Helix capping in the GCN4 leucine zipper.J Mol Biol. 1999 May 14; 288(4):743-52.JM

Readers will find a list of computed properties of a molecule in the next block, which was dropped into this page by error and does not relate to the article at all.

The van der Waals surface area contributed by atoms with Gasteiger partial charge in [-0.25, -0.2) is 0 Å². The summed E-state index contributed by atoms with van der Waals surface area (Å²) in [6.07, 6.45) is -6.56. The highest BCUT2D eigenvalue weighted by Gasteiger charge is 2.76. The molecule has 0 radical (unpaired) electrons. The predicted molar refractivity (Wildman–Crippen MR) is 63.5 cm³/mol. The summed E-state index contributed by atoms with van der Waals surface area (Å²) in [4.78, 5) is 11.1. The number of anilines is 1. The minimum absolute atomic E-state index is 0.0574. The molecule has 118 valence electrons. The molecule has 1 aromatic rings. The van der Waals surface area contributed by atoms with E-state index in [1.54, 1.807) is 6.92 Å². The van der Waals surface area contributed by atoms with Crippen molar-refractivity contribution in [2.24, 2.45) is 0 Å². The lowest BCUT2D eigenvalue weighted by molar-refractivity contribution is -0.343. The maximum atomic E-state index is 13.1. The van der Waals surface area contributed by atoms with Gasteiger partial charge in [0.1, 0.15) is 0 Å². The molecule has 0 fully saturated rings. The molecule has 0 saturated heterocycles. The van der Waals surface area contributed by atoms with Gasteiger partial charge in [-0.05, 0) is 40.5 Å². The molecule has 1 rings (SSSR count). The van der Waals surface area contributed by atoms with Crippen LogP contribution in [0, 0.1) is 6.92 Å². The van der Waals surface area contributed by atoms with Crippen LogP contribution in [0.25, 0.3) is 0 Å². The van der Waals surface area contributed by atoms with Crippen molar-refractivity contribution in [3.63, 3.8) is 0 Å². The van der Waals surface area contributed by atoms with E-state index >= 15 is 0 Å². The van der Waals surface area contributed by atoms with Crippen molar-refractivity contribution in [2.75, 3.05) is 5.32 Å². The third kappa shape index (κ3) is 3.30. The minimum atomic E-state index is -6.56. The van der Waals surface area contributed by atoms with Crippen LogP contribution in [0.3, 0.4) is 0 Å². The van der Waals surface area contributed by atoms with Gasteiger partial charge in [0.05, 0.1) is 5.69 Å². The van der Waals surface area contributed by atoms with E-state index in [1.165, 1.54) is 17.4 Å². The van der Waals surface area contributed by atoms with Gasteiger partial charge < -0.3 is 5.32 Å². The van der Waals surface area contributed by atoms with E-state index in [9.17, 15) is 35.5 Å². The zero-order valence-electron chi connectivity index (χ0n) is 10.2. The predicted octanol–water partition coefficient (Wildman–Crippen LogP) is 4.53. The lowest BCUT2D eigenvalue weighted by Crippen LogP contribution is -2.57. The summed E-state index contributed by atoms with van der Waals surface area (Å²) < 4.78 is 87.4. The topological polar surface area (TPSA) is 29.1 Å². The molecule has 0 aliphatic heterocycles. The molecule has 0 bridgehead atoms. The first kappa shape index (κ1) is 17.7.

Capping interactions associated with specific sequences at or near the ends of alpha-helices are important determinants of the stability of protein secondary and tertiary structure. We investigate here the role of the helix-capping motif Ser-X-X-Glu, a sequence that occurs frequently at the N termini of alpha helices in proteins, on the conformation and stability of the GCN4 leucine zipper. The 1.8 A resolution crystal structure of the capped molecule reveals distinct conformations, packing geometries and hydrogen-bonding networks at the amino terminus of the two helices in the leucine zipper dimer. The free energy of helix stabilization associated with the hydrogen-bonding and hydrophobic interactions in this capping structure is -1.2 kcal/mol, evaluated from thermal unfolding experiments. A single cap thus contributes appreciably to stabilizing the terminated helix and thereby the native state. These results suggest that helix capping plays a further role in protein folding, providing a sensitive connector linking alpha-helix formation to the developing tertiary structure of a protein.